Independent work has many benefits, but taking on more than you can handle on your own has just as many drawbacks. In fact, a study of 51,895 employees showed that greater work effort is often associated with reduced well-being. Often, taking on too big of a workload is a sign that someone is not in sync with their colleagues or managers. Whether someone has consciously withdrawn from colleagues or they’re unable to find the time to team up, helping your team to find ways to reconnect can help promote creativity, problem solve and improve team dynamics. Try encouraging collaborative work efforts among peers, and get involved by offering your support to begin building more of a team-focused mindset.
3. They are constantly fatigued.
Physical health is important for maintaining good working habits. Operating on three hours of sleep isn’t something to be celebrated in the modern workplace, and attitudes need to shift to have better, healthier perspectives on prioritization. A clear and rested mind is much more productive than one clouded with yesterday’s stress and obligations. Encourage your employees to work on being able to recognize when they need rest and relaxation and make the time for it in their schedules in order to work to their full potential rather than cramming days full.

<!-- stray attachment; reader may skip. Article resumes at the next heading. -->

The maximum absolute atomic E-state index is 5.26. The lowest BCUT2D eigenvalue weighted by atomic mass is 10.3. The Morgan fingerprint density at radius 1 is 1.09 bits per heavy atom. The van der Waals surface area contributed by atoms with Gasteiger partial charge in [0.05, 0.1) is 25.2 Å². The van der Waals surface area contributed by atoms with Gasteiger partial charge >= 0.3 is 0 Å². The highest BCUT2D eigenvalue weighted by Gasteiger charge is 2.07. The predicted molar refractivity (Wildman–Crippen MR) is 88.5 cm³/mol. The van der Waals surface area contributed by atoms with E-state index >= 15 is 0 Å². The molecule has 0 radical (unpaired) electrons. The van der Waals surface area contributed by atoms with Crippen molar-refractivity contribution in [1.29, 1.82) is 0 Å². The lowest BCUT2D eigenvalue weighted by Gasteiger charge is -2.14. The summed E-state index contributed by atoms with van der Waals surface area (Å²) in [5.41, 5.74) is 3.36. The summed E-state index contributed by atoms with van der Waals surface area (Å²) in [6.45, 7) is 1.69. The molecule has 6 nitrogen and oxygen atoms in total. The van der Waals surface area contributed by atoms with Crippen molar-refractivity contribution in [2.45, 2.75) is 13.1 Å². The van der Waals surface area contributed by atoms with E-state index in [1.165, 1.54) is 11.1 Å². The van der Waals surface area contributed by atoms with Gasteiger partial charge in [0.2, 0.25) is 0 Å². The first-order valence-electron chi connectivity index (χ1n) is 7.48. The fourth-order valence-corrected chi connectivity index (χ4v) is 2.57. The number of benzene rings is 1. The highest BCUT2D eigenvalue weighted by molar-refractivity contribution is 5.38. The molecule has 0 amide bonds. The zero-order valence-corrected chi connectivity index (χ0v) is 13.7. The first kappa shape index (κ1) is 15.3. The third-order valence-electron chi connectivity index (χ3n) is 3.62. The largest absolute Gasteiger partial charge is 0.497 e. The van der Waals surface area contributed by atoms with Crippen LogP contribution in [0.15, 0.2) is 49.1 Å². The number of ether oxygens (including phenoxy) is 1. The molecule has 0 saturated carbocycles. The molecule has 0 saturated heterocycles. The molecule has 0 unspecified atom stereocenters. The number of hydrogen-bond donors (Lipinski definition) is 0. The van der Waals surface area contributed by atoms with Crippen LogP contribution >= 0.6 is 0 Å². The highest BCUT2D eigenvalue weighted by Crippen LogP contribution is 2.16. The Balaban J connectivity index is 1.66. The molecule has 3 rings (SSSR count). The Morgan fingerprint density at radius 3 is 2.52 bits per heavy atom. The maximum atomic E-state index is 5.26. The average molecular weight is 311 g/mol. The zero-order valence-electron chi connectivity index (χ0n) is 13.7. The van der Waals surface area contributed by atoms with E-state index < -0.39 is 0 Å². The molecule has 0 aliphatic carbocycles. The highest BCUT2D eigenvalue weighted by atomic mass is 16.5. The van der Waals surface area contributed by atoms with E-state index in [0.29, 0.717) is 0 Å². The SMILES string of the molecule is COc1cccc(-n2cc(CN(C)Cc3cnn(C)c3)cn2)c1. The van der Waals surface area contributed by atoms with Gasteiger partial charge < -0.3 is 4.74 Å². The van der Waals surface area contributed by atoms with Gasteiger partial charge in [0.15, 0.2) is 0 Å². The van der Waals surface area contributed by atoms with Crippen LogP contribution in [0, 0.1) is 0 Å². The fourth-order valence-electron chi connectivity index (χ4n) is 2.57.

4. They have difficulty concentrating at work.
In a world of full of overstimulation, staying focused is an ongoing challenge for us all. But if you find someone is really struggling to maintain a consistent workflow, it could point to some bigger issues like workplace dissatisfaction or depleted energy levels. Meet with them to reflect on how they are engaging with your work: do they find it stimulating or challenging enough? If not, it might be time to reassess if the type of work they’re doing is right for them and offer alternatives for growth.
Secondly, encourage your team to take note of your energy levels and keep them in check. What we put into our bodies can have a huge impact on our ability to concentrate, and studies show that dehydration can even impair cognitive performance. Make sure you’re giving your team the environment and sustenance needed to stay on task and get things done including regular break times and the right on-site facilities to stay healthy.
5. They complain about having difficulty relaxing when not at work.
Make it part of your work culture to leave what happens at work at the office. Separating the events and stresses of your business from personal lives is important for personal health and wellbeing. If employees know that your organization believes in this concept, it will help promote behaviors that adhere to it.
Lastly, forgetting (or refusing) to unplug at home is often the culprit of being unable to disconnect from work during downtime - a bad habit everyone needs to kick to the curb. Make it possible for employees to turn off work devices at home, which will help to establish clear boundaries between work and personal life and give them the opportunity to authentically enjoy downtime. After all, everyone needs a chance to recharge their batteries (and not just their smartphone’s)!
Cassondra Dolan, Language Specialist
Cassondra is a writer, translator and language enthusiast with a passion for exploring the ways culture influences learning. Through her work with Babbel, she aims to promote language learning best practices that focus on inclusivity and diversity.